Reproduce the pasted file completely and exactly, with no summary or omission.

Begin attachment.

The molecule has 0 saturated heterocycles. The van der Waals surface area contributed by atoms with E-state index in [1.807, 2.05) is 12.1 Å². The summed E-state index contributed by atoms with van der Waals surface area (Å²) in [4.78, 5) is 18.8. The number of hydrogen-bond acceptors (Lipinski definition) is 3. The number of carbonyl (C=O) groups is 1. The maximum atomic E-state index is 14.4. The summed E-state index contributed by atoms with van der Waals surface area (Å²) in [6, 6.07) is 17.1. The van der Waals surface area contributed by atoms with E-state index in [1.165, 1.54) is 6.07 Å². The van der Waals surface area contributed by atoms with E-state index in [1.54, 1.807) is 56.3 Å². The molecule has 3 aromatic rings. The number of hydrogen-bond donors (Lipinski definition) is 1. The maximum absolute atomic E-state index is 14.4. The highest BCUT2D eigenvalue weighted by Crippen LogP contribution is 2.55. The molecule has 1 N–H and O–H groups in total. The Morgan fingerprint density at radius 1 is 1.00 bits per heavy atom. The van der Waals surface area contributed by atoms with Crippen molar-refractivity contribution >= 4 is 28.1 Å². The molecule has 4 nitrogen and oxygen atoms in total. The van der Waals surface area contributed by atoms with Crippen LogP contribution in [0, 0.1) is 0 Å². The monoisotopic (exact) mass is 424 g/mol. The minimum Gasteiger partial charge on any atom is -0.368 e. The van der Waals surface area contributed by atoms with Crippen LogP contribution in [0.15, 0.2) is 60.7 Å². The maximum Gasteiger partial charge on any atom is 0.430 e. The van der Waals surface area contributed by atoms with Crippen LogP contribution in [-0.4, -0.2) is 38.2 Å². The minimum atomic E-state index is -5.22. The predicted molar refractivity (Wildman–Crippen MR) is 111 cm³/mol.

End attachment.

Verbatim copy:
The molecule has 0 saturated heterocycles. The van der Waals surface area contributed by atoms with E-state index in [1.807, 2.05) is 12.1 Å². The summed E-state index contributed by atoms with van der Waals surface area (Å²) in [4.78, 5) is 18.8. The number of hydrogen-bond acceptors (Lipinski definition) is 3. The number of carbonyl (C=O) groups is 1. The maximum atomic E-state index is 14.4. The summed E-state index contributed by atoms with van der Waals surface area (Å²) in [6, 6.07) is 17.1. The van der Waals surface area contributed by atoms with E-state index in [1.165, 1.54) is 6.07 Å². The van der Waals surface area contributed by atoms with E-state index in [1.54, 1.807) is 56.3 Å². The molecule has 3 aromatic rings. The number of hydrogen-bond donors (Lipinski definition) is 1. The maximum absolute atomic E-state index is 14.4. The highest BCUT2D eigenvalue weighted by Crippen LogP contribution is 2.55. The molecule has 1 N–H and O–H groups in total. The Morgan fingerprint density at radius 1 is 1.00 bits per heavy atom. The van der Waals surface area contributed by atoms with Crippen molar-refractivity contribution >= 4 is 28.1 Å². The molecule has 4 nitrogen and oxygen atoms in total. The van der Waals surface area contributed by atoms with Crippen LogP contribution in [0, 0.1) is 0 Å². The monoisotopic (exact) mass is 424 g/mol. The minimum Gasteiger partial charge on any atom is -0.368 e. The van der Waals surface area contributed by atoms with Crippen LogP contribution in [0.15, 0.2) is 60.7 Å². The maximum Gasteiger partial charge on any atom is 0.430 e. The van der Waals surface area contributed by atoms with Crippen LogP contribution in [-0.4, -0.2) is 38.2 Å². The minimum atomic E-state index is -5.22. The predicted molar refractivity (Wildman–Crippen MR) is 111 cm³/mol.